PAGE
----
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    $\begingroup$ Then by looking at what we're summing up in the line integral, $\vec E\cdot d\vec\ell$ we see that $d\vec\ell=\delta\vec r$ and that leaves $\vec E=\nabla \phi.$ There is only one minor wrinkle which we introduce as physicists, which is a minus sign: we actually define $\phi$ as $-\int\vec E\cdot d\vec\ell$ because it helps our intuitions elsewhere: when you "fight" gravity (negative $\vec F_g\cdot d\vec\ell$) you are going "uphill" (positive $h$), creating positive potential energy; by analogy we want $\phi$ to increase when a path $d\vec\ell$ opposes the force $\vec E$. $\endgroup$ – CR Drost Jan 13 '16 at 16:19
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Physicists have a slightly different (and in my opinion incorrect) way of deriving nodal circuit diagrams than engineers, which would make his statement correct because the circuit diagram would imply that the wires form loops of a finite area, but this way of thinking breaks the usefulness of circuit diagrams in fundamentally undesirable ways.

If you think of the "wire" in a nodal circuit as a ideal physical wire instead of a topological connection diagram, then you are running into the problem that Lewin mentions. Now you are't denoting just the topology of the circuit, but also a "flattened" version of its geometry. This, of course, is insufficient to solve any realistic electromagnetic problem. The real components denoted by a circuit diagram are not arranged the same way on a circuit board or in their often three dimensional assembly as they are being shown in the circuit diagram. The diagram should always arrange them in a logical way that makes the function and operational principle of the circuit easily understandable. The actual implementation can be as convoluted as required by the mechanical constraints of the hardware, but that shouldn't show in the diagram.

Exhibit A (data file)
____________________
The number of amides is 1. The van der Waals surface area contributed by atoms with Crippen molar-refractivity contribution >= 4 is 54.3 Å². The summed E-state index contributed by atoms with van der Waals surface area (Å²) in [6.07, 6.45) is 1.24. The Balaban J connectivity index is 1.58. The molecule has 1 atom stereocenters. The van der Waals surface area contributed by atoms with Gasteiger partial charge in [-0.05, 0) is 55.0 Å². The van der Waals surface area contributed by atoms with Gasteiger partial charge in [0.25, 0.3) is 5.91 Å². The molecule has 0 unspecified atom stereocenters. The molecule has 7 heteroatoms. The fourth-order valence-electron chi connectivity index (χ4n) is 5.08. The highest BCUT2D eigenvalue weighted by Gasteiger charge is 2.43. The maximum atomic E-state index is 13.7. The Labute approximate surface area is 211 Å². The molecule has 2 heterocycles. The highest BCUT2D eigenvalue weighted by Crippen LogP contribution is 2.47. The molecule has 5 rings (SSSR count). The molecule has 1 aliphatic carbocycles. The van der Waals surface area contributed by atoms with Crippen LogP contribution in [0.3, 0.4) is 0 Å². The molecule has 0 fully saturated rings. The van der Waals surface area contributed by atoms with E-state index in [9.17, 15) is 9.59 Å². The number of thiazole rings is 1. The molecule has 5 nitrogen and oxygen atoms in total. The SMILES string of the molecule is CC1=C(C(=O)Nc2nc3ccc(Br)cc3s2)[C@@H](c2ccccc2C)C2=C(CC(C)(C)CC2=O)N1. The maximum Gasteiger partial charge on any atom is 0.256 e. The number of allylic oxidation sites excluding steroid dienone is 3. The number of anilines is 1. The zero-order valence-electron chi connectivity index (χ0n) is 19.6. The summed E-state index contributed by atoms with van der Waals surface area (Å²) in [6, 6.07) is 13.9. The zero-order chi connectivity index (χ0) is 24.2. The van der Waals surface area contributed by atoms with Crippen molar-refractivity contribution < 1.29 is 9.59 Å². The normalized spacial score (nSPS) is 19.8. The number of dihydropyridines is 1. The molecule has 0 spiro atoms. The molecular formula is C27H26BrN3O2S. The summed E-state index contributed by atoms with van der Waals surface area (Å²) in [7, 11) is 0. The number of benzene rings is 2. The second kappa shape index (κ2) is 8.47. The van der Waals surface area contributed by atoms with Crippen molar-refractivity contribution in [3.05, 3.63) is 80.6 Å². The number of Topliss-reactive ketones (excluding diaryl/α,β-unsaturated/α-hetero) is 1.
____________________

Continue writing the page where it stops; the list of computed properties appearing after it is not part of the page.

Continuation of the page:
If you wanted to include the quasi-static electromagnetic effects that follow from next higher approximation of wires as real, albeit small inductors, capacitors and resistors, then you would have to add a load of new information to the circuit diagram, denoting each connection's resistance, loop self-inductances, mutual inductance of all loops to all other loops (n*(n-1)/2 values) and all the capacitance coefficients. This can, of course, be done. High performance circuit simulators can extract these models from printed circuit boards and chip layouts and they can simulate them properly... but not one in a hundred electrical engineers will ever work with these tools and even fewer physicists will (I have, they are horrible, horrible, horrible toolsets and you only use them if you absolutely have to).

Nobody who uses circuit diagrams in practice thinks of a circuit diagram as a geometric description, though. The dimensionality would be wrong, already (2d instead of 3d). Lewin is unlikely to ever do hands on electronics, so he may have the complex scenario described above in mind, but that's not how one would read a circuit diagram. A simple circuit diagram merely shows the topology of the circuit and it doesn't matter how long a particular wire is or how large the loops are. If we need to incorporate that information, we do it by adding discrete components for stray inductances, wire capacitances etc. to those select parts of the circuit where they can not be neglected. We annotate those components with the necessary information about the size of the physical connectivity loops etc.. The same is true for wire resistances. When they matter, we add them as a resistor labeled $R_{wire}$, inductors labeled $L_{self}$, capacitors labeled $C_{stray}$ or so.

To sum it up, Lewin means well by pointing out a real problem, but he gives the incorrect "engineering advice", so to speak. Never think of a circuit diagram as anything but a topological diagram. If you need to go further in the analysis of a real physical piece of electronics, incorporate the higher order analysis as stray elements and preserve the simplicity of Kirchhoff's rules.